By Chris Ihrig
We have a definition of self. The first step is deciding if we will use the default definition other people trained into us or if we’ll consciously define ourself based on our deeply held values. Our values are often tied to our “Why.” The decision is ours to make.
Affirming ourself as the person we want to be reinforces a positive definition of ourself. Definitions should endure the test of time. Instead of “I will be an honest employee” use “I am an honest person.” Instead of “I will be kind to those who are less fortunate” use “I am kind.”
Affirming one’s sense of self improves adaptive functioning. When we define ourself and affirm our chosen definition, it increases our ability to adapt. We become more resilient. In a world where we are bombarded with negative events and continuous change, the ability to bounce back quickly is critical to our success.
Who are you? Who do you want to be?
What does science say about other people’s opinions?
We too often accept other people’s opinions about us as if they know more about who we are and what we are capable of than we do. We were trained this way from a young age. Developing healthy opinions about ourself requires the ability to trust our opinion about ourself more than we trust someone else’s.
If we’re surrounded by people who think we’re smart, capable, and good trusting them serves us well. But if we are being influenced by people who think we’re failures, losers, or inherently bad, their influence can destroy our chance of achieving our potential.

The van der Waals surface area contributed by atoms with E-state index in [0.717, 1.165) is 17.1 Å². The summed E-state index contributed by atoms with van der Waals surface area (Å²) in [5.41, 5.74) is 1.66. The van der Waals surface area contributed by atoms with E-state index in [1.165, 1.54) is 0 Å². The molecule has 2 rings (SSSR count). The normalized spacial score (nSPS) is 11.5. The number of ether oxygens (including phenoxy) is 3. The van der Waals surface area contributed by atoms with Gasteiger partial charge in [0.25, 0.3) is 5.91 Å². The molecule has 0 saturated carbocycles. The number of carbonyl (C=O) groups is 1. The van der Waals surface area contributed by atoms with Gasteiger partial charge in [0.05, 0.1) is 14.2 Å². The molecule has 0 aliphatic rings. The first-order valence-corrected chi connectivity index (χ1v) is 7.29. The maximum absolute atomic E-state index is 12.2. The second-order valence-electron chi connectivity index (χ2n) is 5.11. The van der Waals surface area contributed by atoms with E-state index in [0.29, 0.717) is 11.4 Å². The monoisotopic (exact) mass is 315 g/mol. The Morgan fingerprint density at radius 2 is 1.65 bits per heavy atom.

The people around us are usually a mixed bag; some of them cheer us on. Some will destroy our dreams before they grow wings if we believe their opinions. Science provides information that helps us reject dream destroying opinions.
Our thoughts, words, and behavior are mood-congruent. Our mood influences our evaluations of people and situations. If someone expresses a negative viewpoint, mood-congruent thought tells us they weren’t in a positive emotional state when they reached their conclusion. If they were in a better mood they would have noticed an opportunity or positive attribute instead of a negative one.
Mood congruent thought influences our evaluation of self. If we have a tendency to be self-critical, our negative self-evaluations further depress our mood. Because one reinforces the other, it creates a negative loop that continually feeds itself.
Chris leads a dynamic team of passionate change agents who are dedicated to partnering with organizational executives to create cultures that inspire, engage and ignite the best in people. Our work is dedicated to harnessing the power of culture to equip leaders, build amazing teams and align operation practices to delighting the customer and drive breakthrough results.